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Photograph: EPA/MARIUS BECKER

Britain won't get to "cherry-pick" the parts of EU membership it wants to keep, German Chancellor Angela Merkel warned Tuesday, in the wake of last week's British vote to leave the bloc.

Thursday's referendum, in which almost 52 per cent of voters opted for a so-called Brexit, puts one of the European Union's top three economies on the unprecedented track of leaving. It has triggered political disarray in Britain and sent shock waves across the EU.

"Whoever leaves the family can't expect the same privileges as it had before without also having the obligations," Merkel said at a special meeting Tuesday at the Bundestag, or German parliament.

She reiterated that there would be no discussions with Britain, formally or informally, on the framework for leaving the EU until London officially invokes the relevant clause for a member country to leave.

Britain's European partners have been calling for London to invoke Article 50 of the bloc's treaty as soon as possible, after British Prime Minister Cameron said he would leave this to his successor - who is not due to be selected before September.

Markets have been spooked by the Brexit vote, with the British pound plummeting to levels not seen since 1985. The decision also spells uncertainty for businesses and citizens across Britain and the EU.

"I would like the United Kingdom to clarify its position, not today, not tomorrow at 9 am, but quickly," European Commission President Jean-Claude Juncker told EU lawmakers on Tuesday.

"We cannot find ourselves in a period of prolonged uncertainty," he added.

Juncker said he has issued a presidential order banning all EU commissioners from discussing Brexit with London officials for the time being, to avoid any "secret negotiations in dark rooms, with curtains drawn," taking place.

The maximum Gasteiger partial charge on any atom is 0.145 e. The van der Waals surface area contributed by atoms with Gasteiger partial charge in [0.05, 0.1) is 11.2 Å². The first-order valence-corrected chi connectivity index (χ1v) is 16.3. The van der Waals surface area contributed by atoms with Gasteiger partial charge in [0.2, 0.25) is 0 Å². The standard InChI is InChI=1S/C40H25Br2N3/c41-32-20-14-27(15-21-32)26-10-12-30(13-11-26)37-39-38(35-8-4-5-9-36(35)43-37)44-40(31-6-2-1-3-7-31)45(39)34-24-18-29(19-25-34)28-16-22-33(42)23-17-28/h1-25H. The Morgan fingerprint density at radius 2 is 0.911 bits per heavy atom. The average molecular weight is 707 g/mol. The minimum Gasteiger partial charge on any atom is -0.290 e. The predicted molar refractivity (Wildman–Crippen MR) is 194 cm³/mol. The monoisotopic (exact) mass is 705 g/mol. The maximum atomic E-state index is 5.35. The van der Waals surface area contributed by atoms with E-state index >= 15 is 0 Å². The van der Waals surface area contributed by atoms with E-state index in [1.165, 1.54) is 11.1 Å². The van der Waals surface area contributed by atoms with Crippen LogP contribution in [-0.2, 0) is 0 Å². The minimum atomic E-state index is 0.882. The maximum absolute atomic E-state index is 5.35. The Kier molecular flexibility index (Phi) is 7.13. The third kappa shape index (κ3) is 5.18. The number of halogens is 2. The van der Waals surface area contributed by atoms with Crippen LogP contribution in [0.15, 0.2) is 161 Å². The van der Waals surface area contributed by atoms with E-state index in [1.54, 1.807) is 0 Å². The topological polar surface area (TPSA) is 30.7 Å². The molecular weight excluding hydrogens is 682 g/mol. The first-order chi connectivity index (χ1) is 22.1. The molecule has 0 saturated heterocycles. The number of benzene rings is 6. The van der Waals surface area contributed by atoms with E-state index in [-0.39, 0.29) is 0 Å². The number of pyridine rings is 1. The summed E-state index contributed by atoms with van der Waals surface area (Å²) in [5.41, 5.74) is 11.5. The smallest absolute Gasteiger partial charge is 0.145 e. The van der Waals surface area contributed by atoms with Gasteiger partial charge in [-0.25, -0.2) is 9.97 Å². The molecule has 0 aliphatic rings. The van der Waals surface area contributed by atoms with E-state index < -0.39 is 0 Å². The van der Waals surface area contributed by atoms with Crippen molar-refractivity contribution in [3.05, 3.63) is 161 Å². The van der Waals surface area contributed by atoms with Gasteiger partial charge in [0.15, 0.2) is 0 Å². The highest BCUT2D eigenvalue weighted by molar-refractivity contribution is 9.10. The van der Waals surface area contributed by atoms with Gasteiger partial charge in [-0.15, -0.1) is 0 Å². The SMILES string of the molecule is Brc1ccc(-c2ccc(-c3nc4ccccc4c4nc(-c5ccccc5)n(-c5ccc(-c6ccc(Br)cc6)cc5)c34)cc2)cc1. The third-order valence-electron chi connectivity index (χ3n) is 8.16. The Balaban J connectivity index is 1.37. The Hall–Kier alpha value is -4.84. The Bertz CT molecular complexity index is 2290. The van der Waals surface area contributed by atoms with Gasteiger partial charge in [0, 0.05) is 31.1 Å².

Article 50 sets the clock ticking on a two-year window to reach an exit agreement, with discussions on Britain's future relationship with the EU likely to take place in parallel.

Merkel underscored Britain's continued importance as a partner, but left it up to London to take the lead on what relationship it wants with the EU after the divorce goes through.

The approach needs to be "grown-up and sensible," Nigel Farage, the leader of the UK Independence Party and a key Leave campaigner, told fellow EU lawmakers on Tuesday.

"Let's cut between us a sensible tariff-free deal and thereafter recognize that the UK will be your friend, that we will trade with you, we will cooperate with you, we will be your best friends in the world," Farage added.

Later Tuesday, Cameron will meet his 27 EU counterparts for the first time since the referendum at a Brussels summit, with discussions expected to focus on the next steps.

Cameron is due to brief his colleagues over dinner about the vote and its repercussions in Britain.

On Wednesday, the other EU leaders will hold informal talks without him to seek a common position on Brexit and launch a discussion on strengthening their bloc.

Merkel said she would use all her strength to help the EU avoid further cracks in its unity and to push for a "more successful Europe."

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